New Wave Of British Heavy Metal News Reviews and Recollections

Bodine: Anthology Review.

Bodine AnthologyBodine. What a band they were. Back in the 1980s, Holland boasted a number of excellent hard rock/metal acts. The likes of Vengeance, Helloise, Vandenberg et al. Bodine should have been right up there too.

They released three excellent albums in reasonably short order between 1980 and 1983 then that was that. Had they been from here in the UK they’d have been tagged NWOBHM given the time period. But I like my Dutch heavy stuff and that’s good enough for me.

Their stuff has been hard/impossible to find on CD for years without paying stratospheric prices. Thankfully last month (November 2019), Pseudonym Records put out this excellent box set of Bodine’s three albums together with an album of demos, outtakes etc. Simply wonderful stuff.

The eponymous debut album is basically hard bluesy rock though shows not inconsiderable promise. Rock Rosetta has a frantic, punchy feel to it, Backstreet Crawler goes down the bluesy route smouldering away, Freight Train Runnin’ hits hard and Foggy Fantasy is a bit trippy.

For the second album, Bold as Brass, line-up changes saw a new vocalist arrive and a second guitarist added with Arjen Lucassen brining his considerable talents to the show. Bold as Brass is a step up from the debut. The band’s song writing is varied and more “traditional” HM with Lucassen’s riffing and fluid solo/lead breaks adding a touch of class. Everything is up a good few notches from the debut.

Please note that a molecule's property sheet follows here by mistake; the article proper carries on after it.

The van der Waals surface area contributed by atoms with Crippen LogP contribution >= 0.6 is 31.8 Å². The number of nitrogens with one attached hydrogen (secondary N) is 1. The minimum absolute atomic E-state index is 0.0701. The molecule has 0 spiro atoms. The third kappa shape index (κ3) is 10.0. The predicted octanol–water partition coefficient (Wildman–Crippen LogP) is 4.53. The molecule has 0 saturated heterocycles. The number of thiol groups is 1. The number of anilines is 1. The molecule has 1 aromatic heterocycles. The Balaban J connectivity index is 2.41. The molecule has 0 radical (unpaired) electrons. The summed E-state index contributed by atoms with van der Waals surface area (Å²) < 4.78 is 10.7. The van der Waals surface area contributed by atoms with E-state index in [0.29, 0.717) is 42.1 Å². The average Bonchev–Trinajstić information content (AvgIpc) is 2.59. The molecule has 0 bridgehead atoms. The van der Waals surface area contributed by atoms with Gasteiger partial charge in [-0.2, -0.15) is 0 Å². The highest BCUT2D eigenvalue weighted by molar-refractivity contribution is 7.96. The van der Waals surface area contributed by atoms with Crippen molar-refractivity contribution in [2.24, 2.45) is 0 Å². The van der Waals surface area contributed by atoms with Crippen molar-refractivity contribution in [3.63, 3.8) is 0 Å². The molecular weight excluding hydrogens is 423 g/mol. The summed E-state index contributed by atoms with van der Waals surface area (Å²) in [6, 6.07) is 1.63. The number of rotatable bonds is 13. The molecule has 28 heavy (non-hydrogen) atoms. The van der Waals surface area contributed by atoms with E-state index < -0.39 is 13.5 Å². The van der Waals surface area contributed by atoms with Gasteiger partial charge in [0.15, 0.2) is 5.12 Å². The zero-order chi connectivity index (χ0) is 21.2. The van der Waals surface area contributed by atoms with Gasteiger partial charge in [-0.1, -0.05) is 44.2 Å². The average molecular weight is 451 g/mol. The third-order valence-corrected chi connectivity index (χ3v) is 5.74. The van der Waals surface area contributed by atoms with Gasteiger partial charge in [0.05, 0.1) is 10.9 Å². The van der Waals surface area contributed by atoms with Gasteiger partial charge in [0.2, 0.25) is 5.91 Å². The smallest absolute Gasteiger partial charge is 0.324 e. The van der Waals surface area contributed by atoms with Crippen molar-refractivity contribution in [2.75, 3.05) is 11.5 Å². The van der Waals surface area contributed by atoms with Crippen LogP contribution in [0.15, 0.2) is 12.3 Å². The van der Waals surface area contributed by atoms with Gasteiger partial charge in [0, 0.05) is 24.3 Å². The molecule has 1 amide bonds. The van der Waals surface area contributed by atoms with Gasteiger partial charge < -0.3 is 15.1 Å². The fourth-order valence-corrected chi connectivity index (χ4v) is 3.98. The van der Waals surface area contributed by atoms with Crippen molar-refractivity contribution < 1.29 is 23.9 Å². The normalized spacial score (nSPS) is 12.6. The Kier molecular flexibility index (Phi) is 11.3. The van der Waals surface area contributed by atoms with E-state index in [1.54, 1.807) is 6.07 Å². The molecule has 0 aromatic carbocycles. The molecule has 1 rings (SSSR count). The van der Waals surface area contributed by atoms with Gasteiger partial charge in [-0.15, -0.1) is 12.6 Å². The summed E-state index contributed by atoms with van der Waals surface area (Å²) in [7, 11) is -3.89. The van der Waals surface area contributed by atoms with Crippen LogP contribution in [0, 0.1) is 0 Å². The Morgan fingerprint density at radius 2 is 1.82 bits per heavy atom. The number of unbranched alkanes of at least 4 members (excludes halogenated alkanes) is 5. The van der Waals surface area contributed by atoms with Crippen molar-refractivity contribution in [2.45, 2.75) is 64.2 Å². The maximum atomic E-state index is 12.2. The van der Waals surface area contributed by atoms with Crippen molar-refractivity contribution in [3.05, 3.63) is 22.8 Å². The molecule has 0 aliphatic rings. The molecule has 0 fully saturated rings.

Rock Machine is just that. Heavy Rain another hard hitter. Aragorn is broodingly dark, the throbbing Pumping Iron and my pick – Wild Fire Queen  – a proper stormer. Check it out.

Next came that all-important third album. Could Bodine progress again? Oh yes they could.

Three Times Running sees Bodine stepping up further with an album of pure class. The abrupt opener – Shout – is anthemic. Battlefield has a bit of a Lizzy tinge. Black Star Risin’ a monster hook. The Force is epic. Two strenuous instrumentals too both frantic apace in Below the Belt and Rampage.

Bodine should have been huge. All the evidence you need to see (or rather hear) that is present on all three albums.


P.S: Check out Jan’s Bodine tribute site at – lots of Bodine history there.

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